The road north passes through the Cap estate (golf course and the Odyssey St Lucia) to Pointe du Cap, a viewpoint some 470 ft high with a splendid panorama along the coast. If you wish to explore further the north part of the island contact Safari Adventures Ltd (T4528778) who run all terrain vehicles to Cas-en-Bas beach. A good circular walk from Gros Islet can be done to Cas-en-Bas taking the road past La Panache Guesthouse (ask the owner, Henry Augustin for directions if necessary, he is always willing to help) down to the beach (sheltered, shady, a bit dirty), then following tracks north until you reach the golf course, from where you return along the west coast to Gros Islet. You will see cacti, wild scenery, Martinique and no tourists. The sea is too rough to swim. If exploring the Atlantic beaches by vehicle, make sure it is four-wheel drive, check your spare tyre and tools, take OS map and water, be prepared to park and walk, and if possible take a local person with you. Always take local advice on the state of the roads, which change quickly. For more details, see Beaches & Watersports.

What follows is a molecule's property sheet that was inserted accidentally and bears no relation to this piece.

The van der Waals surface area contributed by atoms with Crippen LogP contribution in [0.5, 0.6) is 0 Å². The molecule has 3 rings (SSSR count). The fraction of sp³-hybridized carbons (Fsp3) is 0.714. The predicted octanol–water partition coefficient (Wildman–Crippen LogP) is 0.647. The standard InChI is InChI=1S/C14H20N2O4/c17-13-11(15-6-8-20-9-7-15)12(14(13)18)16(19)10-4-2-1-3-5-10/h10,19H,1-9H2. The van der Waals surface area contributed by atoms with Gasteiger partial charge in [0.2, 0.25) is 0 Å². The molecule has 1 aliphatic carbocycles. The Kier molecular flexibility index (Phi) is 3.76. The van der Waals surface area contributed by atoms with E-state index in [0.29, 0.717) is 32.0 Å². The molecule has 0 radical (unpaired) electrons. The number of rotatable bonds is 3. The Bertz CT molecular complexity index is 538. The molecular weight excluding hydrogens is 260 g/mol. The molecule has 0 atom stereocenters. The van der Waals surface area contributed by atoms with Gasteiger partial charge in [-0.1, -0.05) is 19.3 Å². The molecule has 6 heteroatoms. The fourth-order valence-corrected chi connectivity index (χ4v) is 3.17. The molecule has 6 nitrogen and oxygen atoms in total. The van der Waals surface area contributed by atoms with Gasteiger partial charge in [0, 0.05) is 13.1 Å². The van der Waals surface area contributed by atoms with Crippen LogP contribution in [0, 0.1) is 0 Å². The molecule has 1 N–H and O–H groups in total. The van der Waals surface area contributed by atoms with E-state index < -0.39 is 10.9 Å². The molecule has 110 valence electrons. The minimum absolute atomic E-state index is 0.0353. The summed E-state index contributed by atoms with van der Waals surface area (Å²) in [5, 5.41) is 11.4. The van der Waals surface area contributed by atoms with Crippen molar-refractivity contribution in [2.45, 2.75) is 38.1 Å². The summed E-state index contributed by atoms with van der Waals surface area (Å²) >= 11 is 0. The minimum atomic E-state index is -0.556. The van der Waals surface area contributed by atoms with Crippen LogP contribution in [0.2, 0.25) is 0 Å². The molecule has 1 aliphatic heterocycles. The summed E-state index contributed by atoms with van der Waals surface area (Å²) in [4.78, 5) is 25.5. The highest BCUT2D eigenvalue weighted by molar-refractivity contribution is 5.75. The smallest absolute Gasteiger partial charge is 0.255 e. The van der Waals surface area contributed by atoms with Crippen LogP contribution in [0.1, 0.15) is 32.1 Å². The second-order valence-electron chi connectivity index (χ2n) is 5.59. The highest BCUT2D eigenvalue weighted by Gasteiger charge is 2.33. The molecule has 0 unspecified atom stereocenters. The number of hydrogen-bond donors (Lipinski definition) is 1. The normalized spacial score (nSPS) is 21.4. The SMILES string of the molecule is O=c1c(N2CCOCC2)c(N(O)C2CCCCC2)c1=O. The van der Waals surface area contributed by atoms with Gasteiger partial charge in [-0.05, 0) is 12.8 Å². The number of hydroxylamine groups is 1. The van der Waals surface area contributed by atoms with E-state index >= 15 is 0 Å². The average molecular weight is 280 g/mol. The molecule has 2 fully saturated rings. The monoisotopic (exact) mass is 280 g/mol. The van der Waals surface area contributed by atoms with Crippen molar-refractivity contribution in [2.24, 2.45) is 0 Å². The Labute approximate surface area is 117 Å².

The road to Monchy from Gros Islet is a pleasant drive inland through several small villages. You gradually leave the dry north part of the island and climb into forest. The ridge between Mount Monier and Mount Chaubourg gives particularly impressive views over the east coast. You will also pass through Paix Bouche where it is thought that Napoleon’s empress Josephine was born. There are no road signs. Watch out for the names on schools and if in doubt at junctions bear west. At the larger village of Babonneau, you can turn right to follow the river down to the coast at Choc Bay or go straight on to Fond Cacao where a west turn will take you back to Castries. The road to Forestière is the access point for the climb to Piton Flor (1,871 ft).